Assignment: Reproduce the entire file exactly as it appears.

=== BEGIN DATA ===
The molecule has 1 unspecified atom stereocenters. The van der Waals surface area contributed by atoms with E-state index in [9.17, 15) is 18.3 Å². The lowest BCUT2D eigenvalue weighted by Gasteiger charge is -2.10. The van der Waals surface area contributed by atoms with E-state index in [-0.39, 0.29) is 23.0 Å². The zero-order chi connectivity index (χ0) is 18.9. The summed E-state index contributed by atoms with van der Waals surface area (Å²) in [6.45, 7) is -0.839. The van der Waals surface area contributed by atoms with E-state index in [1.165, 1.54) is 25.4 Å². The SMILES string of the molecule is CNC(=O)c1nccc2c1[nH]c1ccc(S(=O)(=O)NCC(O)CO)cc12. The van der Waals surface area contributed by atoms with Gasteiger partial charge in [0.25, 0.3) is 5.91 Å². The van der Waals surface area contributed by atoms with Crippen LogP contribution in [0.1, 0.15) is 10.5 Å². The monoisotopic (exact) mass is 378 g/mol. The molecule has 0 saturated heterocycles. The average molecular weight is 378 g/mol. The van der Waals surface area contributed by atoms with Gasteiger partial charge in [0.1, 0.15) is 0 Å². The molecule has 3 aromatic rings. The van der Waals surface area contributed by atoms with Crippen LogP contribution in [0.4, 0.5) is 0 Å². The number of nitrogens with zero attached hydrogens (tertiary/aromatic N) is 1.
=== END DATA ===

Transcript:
The molecule has 1 unspecified atom stereocenters. The van der Waals surface area contributed by atoms with E-state index in [9.17, 15) is 18.3 Å². The lowest BCUT2D eigenvalue weighted by Gasteiger charge is -2.10. The van der Waals surface area contributed by atoms with E-state index in [-0.39, 0.29) is 23.0 Å². The zero-order chi connectivity index (χ0) is 18.9. The summed E-state index contributed by atoms with van der Waals surface area (Å²) in [6.45, 7) is -0.839. The van der Waals surface area contributed by atoms with E-state index in [1.165, 1.54) is 25.4 Å². The SMILES string of the molecule is CNC(=O)c1nccc2c1[nH]c1ccc(S(=O)(=O)NCC(O)CO)cc12. The van der Waals surface area contributed by atoms with Gasteiger partial charge in [0.25, 0.3) is 5.91 Å². The van der Waals surface area contributed by atoms with Crippen LogP contribution in [0.1, 0.15) is 10.5 Å². The monoisotopic (exact) mass is 378 g/mol. The molecule has 0 saturated heterocycles. The average molecular weight is 378 g/mol. The van der Waals surface area contributed by atoms with Gasteiger partial charge in [0.1, 0.15) is 0 Å². The molecule has 3 aromatic rings. The van der Waals surface area contributed by atoms with Crippen LogP contribution in [0.4, 0.5) is 0 Å². The number of nitrogens with zero attached hydrogens (tertiary/aromatic N) is 1.